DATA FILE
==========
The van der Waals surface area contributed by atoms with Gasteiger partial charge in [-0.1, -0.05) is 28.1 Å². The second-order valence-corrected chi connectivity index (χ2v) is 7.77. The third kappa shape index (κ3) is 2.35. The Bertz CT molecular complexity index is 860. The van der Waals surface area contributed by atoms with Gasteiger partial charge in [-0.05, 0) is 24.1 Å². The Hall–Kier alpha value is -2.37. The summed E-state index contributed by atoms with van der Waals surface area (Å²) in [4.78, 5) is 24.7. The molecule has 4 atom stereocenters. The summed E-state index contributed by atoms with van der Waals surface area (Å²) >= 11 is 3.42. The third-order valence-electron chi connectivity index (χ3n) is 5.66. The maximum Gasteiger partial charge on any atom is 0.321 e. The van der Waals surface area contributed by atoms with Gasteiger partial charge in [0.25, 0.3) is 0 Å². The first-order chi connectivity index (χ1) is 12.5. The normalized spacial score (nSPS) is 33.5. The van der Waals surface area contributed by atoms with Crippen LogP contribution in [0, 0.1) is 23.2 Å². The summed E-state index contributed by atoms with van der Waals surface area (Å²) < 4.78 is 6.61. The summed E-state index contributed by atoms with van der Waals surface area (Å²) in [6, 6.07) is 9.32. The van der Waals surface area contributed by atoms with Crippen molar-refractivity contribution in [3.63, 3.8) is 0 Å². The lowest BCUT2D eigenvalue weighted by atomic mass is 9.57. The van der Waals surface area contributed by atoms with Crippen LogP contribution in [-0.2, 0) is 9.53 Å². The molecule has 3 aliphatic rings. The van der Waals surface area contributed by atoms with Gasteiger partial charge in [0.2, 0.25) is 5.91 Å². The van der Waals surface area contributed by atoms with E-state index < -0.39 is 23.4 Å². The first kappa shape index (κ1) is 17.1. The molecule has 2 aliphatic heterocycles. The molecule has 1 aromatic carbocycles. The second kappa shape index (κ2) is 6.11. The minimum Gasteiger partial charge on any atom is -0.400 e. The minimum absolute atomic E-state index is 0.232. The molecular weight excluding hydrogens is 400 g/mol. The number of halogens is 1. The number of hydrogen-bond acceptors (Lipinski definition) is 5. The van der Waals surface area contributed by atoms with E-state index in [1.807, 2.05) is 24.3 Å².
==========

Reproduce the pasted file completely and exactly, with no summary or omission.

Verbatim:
The van der Waals surface area contributed by atoms with Gasteiger partial charge in [-0.1, -0.05) is 28.1 Å². The second-order valence-corrected chi connectivity index (χ2v) is 7.77. The third kappa shape index (κ3) is 2.35. The Bertz CT molecular complexity index is 860. The van der Waals surface area contributed by atoms with Gasteiger partial charge in [-0.05, 0) is 24.1 Å². The Hall–Kier alpha value is -2.37. The summed E-state index contributed by atoms with van der Waals surface area (Å²) in [4.78, 5) is 24.7. The molecule has 4 atom stereocenters. The summed E-state index contributed by atoms with van der Waals surface area (Å²) >= 11 is 3.42. The third-order valence-electron chi connectivity index (χ3n) is 5.66. The maximum Gasteiger partial charge on any atom is 0.321 e. The van der Waals surface area contributed by atoms with Gasteiger partial charge in [0.25, 0.3) is 0 Å². The first-order chi connectivity index (χ1) is 12.5. The normalized spacial score (nSPS) is 33.5. The van der Waals surface area contributed by atoms with Crippen LogP contribution in [0, 0.1) is 23.2 Å². The summed E-state index contributed by atoms with van der Waals surface area (Å²) < 4.78 is 6.61. The summed E-state index contributed by atoms with van der Waals surface area (Å²) in [6, 6.07) is 9.32. The van der Waals surface area contributed by atoms with Crippen molar-refractivity contribution in [3.63, 3.8) is 0 Å². The lowest BCUT2D eigenvalue weighted by atomic mass is 9.57. The van der Waals surface area contributed by atoms with Crippen LogP contribution in [-0.2, 0) is 9.53 Å². The molecule has 3 aliphatic rings. The van der Waals surface area contributed by atoms with Gasteiger partial charge in [0.2, 0.25) is 5.91 Å². The van der Waals surface area contributed by atoms with E-state index < -0.39 is 23.4 Å². The first kappa shape index (κ1) is 17.1. The molecule has 2 aliphatic heterocycles. The molecule has 1 aromatic carbocycles. The second kappa shape index (κ2) is 6.11. The minimum Gasteiger partial charge on any atom is -0.400 e. The minimum absolute atomic E-state index is 0.232. The molecular weight excluding hydrogens is 400 g/mol. The number of halogens is 1. The number of hydrogen-bond acceptors (Lipinski definition) is 5. The van der Waals surface area contributed by atoms with E-state index in [1.807, 2.05) is 24.3 Å².